...(more)

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Re: Geopolitics/Geoeconomics Thread - June 2015

Postby anmol » 14 May 2020 01:11

Image

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Re: Geopolitics/Geoeconomics Thread - June 2015

Postby Rony » 23 May 2020 06:16

The Future of the Dollar

To be sure, the United States needs to take China seriously as a formidable economic competitor. But when it comes to the primacy of the dollar, the main risk stems not from Beijing but from Washington itself. The United States must maintain an economy that inspires global credibility and confidence. Failure to do so will, over time, put the U.S. dollar’s position in peril.

The dollar’s status is a proxy for the fundamental soundness of the American political and economic system. To safeguard the dollar’s position, the U.S. economy must remain a model of success and for emulation. That, in turn, requires a political system capable of implementing policies that will allow more Americans to flourish and achieve economic prosperity. It also requires a political system capable of maintaining the country’s fiscal health. History knows of no country that remained on top without fiscal prudence over the long term. The U.S. political system must be responsive to today’s economic challenges.

The United States’ economic policy choices abroad also matter greatly because they affect U.S. credibility and, to a large extent, determine its ability to shape global outcomes. To sustain that leadership, the United States should champion an initiative to adjust and update the global rules and norms that govern trade, investment, and competition in technology to reflect twenty-first-century realities.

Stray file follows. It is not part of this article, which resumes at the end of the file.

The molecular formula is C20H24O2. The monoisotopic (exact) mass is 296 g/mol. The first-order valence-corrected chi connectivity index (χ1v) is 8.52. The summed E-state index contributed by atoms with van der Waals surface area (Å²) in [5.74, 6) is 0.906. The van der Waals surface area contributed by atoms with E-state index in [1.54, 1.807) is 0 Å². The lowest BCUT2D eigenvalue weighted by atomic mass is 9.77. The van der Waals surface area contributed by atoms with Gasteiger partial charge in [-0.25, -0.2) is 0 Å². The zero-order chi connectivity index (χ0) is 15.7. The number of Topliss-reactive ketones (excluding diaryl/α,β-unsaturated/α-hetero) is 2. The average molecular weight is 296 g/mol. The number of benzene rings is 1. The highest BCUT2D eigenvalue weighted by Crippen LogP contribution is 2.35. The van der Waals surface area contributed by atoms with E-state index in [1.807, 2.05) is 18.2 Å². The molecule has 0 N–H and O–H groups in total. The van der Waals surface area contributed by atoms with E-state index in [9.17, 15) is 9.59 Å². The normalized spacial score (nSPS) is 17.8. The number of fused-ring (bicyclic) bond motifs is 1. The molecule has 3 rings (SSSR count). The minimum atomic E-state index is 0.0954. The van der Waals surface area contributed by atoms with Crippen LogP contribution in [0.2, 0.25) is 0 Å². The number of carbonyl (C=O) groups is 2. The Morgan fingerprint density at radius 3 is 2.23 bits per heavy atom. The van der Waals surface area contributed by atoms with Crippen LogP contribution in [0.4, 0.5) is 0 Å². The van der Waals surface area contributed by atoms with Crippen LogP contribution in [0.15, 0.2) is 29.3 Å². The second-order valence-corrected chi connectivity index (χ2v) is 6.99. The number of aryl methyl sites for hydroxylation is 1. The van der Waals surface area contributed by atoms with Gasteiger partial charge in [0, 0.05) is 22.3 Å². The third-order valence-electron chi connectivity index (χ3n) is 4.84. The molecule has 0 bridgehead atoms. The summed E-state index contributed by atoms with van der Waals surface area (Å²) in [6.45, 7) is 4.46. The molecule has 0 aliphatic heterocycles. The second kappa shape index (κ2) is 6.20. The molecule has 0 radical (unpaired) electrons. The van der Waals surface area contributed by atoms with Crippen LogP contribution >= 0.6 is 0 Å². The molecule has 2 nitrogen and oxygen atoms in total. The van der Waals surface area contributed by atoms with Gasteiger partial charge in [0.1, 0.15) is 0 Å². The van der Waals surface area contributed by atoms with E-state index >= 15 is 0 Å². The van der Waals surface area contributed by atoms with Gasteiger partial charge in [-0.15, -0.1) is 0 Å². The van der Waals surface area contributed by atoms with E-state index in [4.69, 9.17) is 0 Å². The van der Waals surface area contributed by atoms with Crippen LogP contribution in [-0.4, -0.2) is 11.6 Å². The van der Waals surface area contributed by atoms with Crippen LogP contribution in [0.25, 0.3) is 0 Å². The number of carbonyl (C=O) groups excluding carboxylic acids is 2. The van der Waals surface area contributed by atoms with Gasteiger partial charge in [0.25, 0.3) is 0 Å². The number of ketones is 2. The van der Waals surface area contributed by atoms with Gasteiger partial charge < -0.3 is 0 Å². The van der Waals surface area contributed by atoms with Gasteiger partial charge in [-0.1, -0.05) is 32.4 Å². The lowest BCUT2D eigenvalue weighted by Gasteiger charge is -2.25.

Washington should also be mindful that unilateral sanctions—made possible by the primacy of the dollar—are not free of cost. Weaponizing the dollar in this way can energize both U.S. allies and foes to develop alternative reserve currencies—and maybe even to join forces to do so. That is precisely why the European Union has been pushing to further promote the euro in international transactions.

By the same token, whether the RMB joins the dollar as a major reserve currency will be determined entirely by how China reshapes its own economy. But if Beijing successfully implements the needed reforms, it will create an economy that is more attractive for the export of U.S. goods and services and establish a more level playing field for U.S. companies operating in China—changes that will benefit the United States.